Professionals say to be mindful of what kind of organization you're reaching out to as well: a reporter at an environmental magazine, for instance, might be turned off by a flood of paper-consuming messages coming from the fax machine.

Most journalists expect press releases to arrive by e-mail these days. Put your document in the body of the message because most reporters won't open an attachment from someone they don't know.

If you have a public relations budget, you can also send your release to a wire service for broad geographical distribution. Small companies can distribute through for as little as $80, Black says. Other services such as and are pricier but will expose your release to a broader audience.

Don't forget that media organizations run on tight deadlines. Pommerehn says the morning is typically the best time to send a release for most publications while late morning or early afternoon is better for television and radio outlets.

Advance notice helps too. If you have an event you are trying to get covered, waiting to send notice until editors are rushing out of the door on Friday evening could lead to a missed opportunity for media exposure. Editors will have to scramble to fit it into their story budgets for the weekend, leaving a bad taste in their mouth about your company.

This article was written by Tim Donnelly and originally appeared on

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Child Tax Credit Information

The children's fitness tax credit lets parents claim up to $500 per year for eligible fitness expenses paid for each child who is under 16 years of age at the beginning of the year in which the expenses are paid.
Child Tax Credit Information

Kids Fitness Camps

Prescribed programs of physical activity

An eligible fitness expense must be for the cost of registration or membership of an eligible child in a prescribed program of physical activity. Generally, such a program must:

  • be ongoing (either a minimum of eight consecutive weeks long or, for children's camps, five consecutive days long);
  • be supervised;
  • be suitable for children; and
  • include a significant amount of physical activity that contributes to cardio-respiratory endurance, plus one or more of: muscular strength, muscular endurance, flexibility, or balance.


For more information, see Canadian Goverment Fitness Credit Website.

Let's get moving!

Where a program is for a mixed use pass or facility (such as the ski pass), the cost qualifies "

"In circumstances where the participant in the program can select from among various activities, the full cost of a child's registration in a program offered by a club, association, or similar organization will be eligible for the credit if (in addition to being ongoing, supervised, and suitable for children):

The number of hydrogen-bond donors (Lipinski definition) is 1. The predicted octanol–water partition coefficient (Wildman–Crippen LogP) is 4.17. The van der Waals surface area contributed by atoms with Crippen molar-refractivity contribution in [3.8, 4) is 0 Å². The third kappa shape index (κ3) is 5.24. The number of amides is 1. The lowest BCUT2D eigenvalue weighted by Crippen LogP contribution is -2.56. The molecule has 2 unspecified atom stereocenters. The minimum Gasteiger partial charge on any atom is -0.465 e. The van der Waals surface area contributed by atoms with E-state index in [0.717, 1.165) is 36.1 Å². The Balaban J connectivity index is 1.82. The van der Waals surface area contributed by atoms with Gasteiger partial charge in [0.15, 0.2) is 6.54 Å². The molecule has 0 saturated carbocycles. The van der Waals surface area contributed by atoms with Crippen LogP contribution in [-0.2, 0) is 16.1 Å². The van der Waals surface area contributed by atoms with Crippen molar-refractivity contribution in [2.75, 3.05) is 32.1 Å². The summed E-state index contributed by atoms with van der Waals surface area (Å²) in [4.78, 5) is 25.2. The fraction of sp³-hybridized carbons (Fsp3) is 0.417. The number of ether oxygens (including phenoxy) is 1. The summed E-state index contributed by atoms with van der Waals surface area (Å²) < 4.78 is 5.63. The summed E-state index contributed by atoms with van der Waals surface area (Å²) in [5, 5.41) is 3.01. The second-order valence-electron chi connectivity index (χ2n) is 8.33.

• more than 50% of the activities offered to children include a significant amount of physical activity; or
  • more than 50% of the available program time is devoted to activities that include a significant amount of physical activity."  (see here).

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Information on the Whitefoot Lodge at Big White, BC, Canada.

Whitefoot Lodge

Coin operated laundry, elevator, ski wax area, underground parking, grocery store, liquor store, night club, restaurant and shops. There is a deli, internet center, and medical clinic in the complex.
There is a steam room and plunge pool.
Hot Tub for Complex
There is one six person indoor hot tub that is shared with all units in the complex.
The walk to the center of the village takes about two minutes. Located in the village, right across from "Plaza" lift, and right beside Snowshoe Sams pub. The drive to the nearest city (Kelowna), golf courses, and lakes takes about one hour.
Ski In/Out
Ski in/out on the run beside the complex.


Oct. 31, 2008 Update

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Quin's First Picture (age 3).

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2009 Flu Vaccine

All 3 components of the 2008/2009 vaccine have changed from the previous year. It is an inactivated (it does not cause infection) vaccine.

by Mike Figurskilast modified 2008-09-29 08:42
Action Performed by Date and Time Comment
Publish Mike Figurski 2008-09-29 08:42 No comments.

2009 Flu Vaccine

Immunization reduces Risk and Severity of Influenza

The Whitefoot Clinic (250 765-0544) will begin offering the vaccine on Nov. 1st (by appt only).  Cost is $20 unless you are covered by BC Health Insurance (MSP) as below.

In B.C., the following groups are eligible for the free annual vaccination:

  • People 65 and older and their caregivers
  • Children and adults with chronic health conditions and their household contacts
  • Health care workers
  • Emergency responders
  • Healthy children aged 6-23 months
  • Household contacts and caregivers of infants aged 0 - 23 months
  • Pregnant women who will be in their 3rd trimester during the influenza season
  • Residents of nursing homes and other chronic care facilities
  • People who work with live poultry and swine
  • Employees and inmates at BC correctional facilities

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Study shows 85% reduction in ankle sprain recurrence with off season proprioceptive training.

Proprioceptive Training

Proprioceptive training decreases recurrent ankle sprains
Clinical Question
Do male soccer players with previous inversion ankle sprains have fewer sprains if they engage in proprioceptive training, strength training, or if they use an orthotic?
Bottom line